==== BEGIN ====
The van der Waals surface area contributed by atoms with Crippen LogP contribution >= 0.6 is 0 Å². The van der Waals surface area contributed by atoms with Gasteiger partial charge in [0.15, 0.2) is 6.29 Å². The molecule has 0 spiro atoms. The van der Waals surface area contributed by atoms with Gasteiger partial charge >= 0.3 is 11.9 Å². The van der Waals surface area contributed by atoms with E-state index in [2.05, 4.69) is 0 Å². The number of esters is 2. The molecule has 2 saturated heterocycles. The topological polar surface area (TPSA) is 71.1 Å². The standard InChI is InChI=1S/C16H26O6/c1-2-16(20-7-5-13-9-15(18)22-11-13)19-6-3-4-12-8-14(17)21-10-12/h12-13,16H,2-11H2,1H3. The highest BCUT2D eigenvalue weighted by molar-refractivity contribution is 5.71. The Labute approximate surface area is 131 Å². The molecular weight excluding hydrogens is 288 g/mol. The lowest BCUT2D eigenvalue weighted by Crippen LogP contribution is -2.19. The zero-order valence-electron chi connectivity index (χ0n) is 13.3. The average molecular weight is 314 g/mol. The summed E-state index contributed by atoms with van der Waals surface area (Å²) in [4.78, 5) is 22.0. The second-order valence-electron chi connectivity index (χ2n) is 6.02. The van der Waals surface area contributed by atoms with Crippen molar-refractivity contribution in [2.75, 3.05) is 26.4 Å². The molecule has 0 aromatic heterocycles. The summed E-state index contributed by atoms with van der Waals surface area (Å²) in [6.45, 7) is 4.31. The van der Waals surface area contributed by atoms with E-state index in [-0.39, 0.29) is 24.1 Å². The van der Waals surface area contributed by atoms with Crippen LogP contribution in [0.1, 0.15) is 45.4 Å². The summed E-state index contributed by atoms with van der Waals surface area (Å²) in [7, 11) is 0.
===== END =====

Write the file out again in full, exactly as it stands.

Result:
The van der Waals surface area contributed by atoms with Crippen LogP contribution >= 0.6 is 0 Å². The van der Waals surface area contributed by atoms with Gasteiger partial charge in [0.15, 0.2) is 6.29 Å². The molecule has 0 spiro atoms. The van der Waals surface area contributed by atoms with Gasteiger partial charge >= 0.3 is 11.9 Å². The van der Waals surface area contributed by atoms with E-state index in [2.05, 4.69) is 0 Å². The number of esters is 2. The molecule has 2 saturated heterocycles. The topological polar surface area (TPSA) is 71.1 Å². The standard InChI is InChI=1S/C16H26O6/c1-2-16(20-7-5-13-9-15(18)22-11-13)19-6-3-4-12-8-14(17)21-10-12/h12-13,16H,2-11H2,1H3. The highest BCUT2D eigenvalue weighted by molar-refractivity contribution is 5.71. The Labute approximate surface area is 131 Å². The molecular weight excluding hydrogens is 288 g/mol. The lowest BCUT2D eigenvalue weighted by Crippen LogP contribution is -2.19. The zero-order valence-electron chi connectivity index (χ0n) is 13.3. The average molecular weight is 314 g/mol. The summed E-state index contributed by atoms with van der Waals surface area (Å²) in [4.78, 5) is 22.0. The second-order valence-electron chi connectivity index (χ2n) is 6.02. The van der Waals surface area contributed by atoms with Crippen molar-refractivity contribution in [2.75, 3.05) is 26.4 Å². The molecule has 0 aromatic heterocycles. The summed E-state index contributed by atoms with van der Waals surface area (Å²) in [6.45, 7) is 4.31. The van der Waals surface area contributed by atoms with E-state index in [-0.39, 0.29) is 24.1 Å². The van der Waals surface area contributed by atoms with Crippen LogP contribution in [0.1, 0.15) is 45.4 Å². The summed E-state index contributed by atoms with van der Waals surface area (Å²) in [7, 11) is 0.